Of course they had done no such thing, instead gathering up Ducky, Palmer and Abby and going to the bar to talk about the whole awful situation for Gibbs. Tony had left several voicemails on Gibbs’ cell phone that evening, too, letting him know that Tony would do what he could to support him. Gibbs hadn’t called back, but had sent a one-word answer via text… a text Tony still had on his phone. “Thanks.”

Things had slowly but surely unravelled in the following weeks. Gibbs had taken his bereavement leave, and had then used up several weeks of banked vacation time, and by the time he worked through that and Vance had offered him a leave of absence, Gibbs had made the decision to take early retirement – for real this time. The team had been functioning okay until then albeit with the keen sense that they were not a whole, and when Vance had told Tony of Gibbs’ decision and had promoted him to permanent lead on the MCRT all in the same breath, the warring feelings in his chest had almost done him in.

And as much as he loved his new position, two months after that fateful day, the cost attached to it was something he wished nobody – especially Gibbs – would have had to pay.

“So what info do you have?” McGee asked, taking a pen in hand and poising it above his notepad.

“There’s a dead Marine near Quantico, and a suspicious-sounding ex-wife in Pennsylvania who happened to pay him a visit last weekend. From some place called…” Tony paused, looking down at his own notes, “Orangeville.”

“Orangeville?” McGee asked, as he narrowed his eyes. “I think that’s near Stillwater. I’m pretty sure we passed through there when Ziva and I went with Gibbs….” He trailed off, sadness clearly written all over his face, and Tony gave him what he hoped was a reassuring look.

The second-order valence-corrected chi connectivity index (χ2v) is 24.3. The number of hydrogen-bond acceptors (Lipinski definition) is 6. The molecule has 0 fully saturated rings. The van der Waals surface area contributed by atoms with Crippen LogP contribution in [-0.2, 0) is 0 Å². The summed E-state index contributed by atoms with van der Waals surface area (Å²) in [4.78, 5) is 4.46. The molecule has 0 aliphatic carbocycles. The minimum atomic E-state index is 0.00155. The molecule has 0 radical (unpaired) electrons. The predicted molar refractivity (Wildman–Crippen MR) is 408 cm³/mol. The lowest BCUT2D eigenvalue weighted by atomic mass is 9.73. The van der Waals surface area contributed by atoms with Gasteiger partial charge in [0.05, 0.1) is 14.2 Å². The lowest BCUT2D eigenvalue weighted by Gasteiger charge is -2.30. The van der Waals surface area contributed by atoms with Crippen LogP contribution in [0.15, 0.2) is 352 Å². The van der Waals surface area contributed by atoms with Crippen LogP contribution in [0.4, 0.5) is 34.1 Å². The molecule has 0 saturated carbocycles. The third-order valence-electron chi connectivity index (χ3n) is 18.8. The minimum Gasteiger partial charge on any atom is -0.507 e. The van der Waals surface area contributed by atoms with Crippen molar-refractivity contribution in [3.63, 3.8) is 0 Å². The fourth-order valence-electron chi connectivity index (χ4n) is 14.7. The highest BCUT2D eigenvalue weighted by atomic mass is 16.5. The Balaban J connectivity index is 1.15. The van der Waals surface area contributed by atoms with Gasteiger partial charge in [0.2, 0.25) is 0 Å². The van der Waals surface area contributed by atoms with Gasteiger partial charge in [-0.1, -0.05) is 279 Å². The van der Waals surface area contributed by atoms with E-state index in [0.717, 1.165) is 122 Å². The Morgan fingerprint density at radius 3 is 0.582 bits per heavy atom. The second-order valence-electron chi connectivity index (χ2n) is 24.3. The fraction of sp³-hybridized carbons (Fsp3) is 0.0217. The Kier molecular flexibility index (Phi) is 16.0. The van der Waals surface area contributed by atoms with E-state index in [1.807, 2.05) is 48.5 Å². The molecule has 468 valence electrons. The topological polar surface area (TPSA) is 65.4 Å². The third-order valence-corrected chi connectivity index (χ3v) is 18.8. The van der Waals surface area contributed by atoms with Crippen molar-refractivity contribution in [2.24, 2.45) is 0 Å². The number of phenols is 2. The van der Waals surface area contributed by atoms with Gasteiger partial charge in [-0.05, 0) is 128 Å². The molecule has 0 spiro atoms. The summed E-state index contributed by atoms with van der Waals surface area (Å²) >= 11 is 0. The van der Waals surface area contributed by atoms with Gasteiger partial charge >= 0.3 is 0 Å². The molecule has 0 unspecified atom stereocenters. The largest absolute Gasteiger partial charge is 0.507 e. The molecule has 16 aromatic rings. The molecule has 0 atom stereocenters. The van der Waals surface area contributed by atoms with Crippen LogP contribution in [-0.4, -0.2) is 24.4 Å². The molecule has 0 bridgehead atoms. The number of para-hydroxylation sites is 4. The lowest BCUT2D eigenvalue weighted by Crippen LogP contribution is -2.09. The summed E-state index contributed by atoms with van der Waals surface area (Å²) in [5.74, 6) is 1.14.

“Thanks, McGoogle Maps,” he joked, trying to lighten the mood, but it fell flat. After sighing louder than he had intended, he regrouped. “Okay, let’s head down to Quantico now and I’ll drive up to Orangeville tomorrow and interview the ex.”

“You know,” McGee began, his eyebrows narrowed in thought once again, “You could call up Gibbs. Stop by and see how he’s doing while you’re up there, make sure he’s not building a boat in rural Pennsylvania or something like that.”

“Yeah.” Tony thought back to the handful of phone calls that he and Gibbs had shared over the past two months. When his former boss had decided not to come back to work, he signed a year’s lease on a place in Stillwater and asked Tony to check in on his other house every week or so. In a moment of raw emotion, he had choked up telling Tony how he needed to take care of his dad’s affairs and also just needed to get away from it all for a while. Tony ached for his friend, and missed him something fierce.

“Why don’t you guys head down to the car, and I’ll catch up after I give him a call.”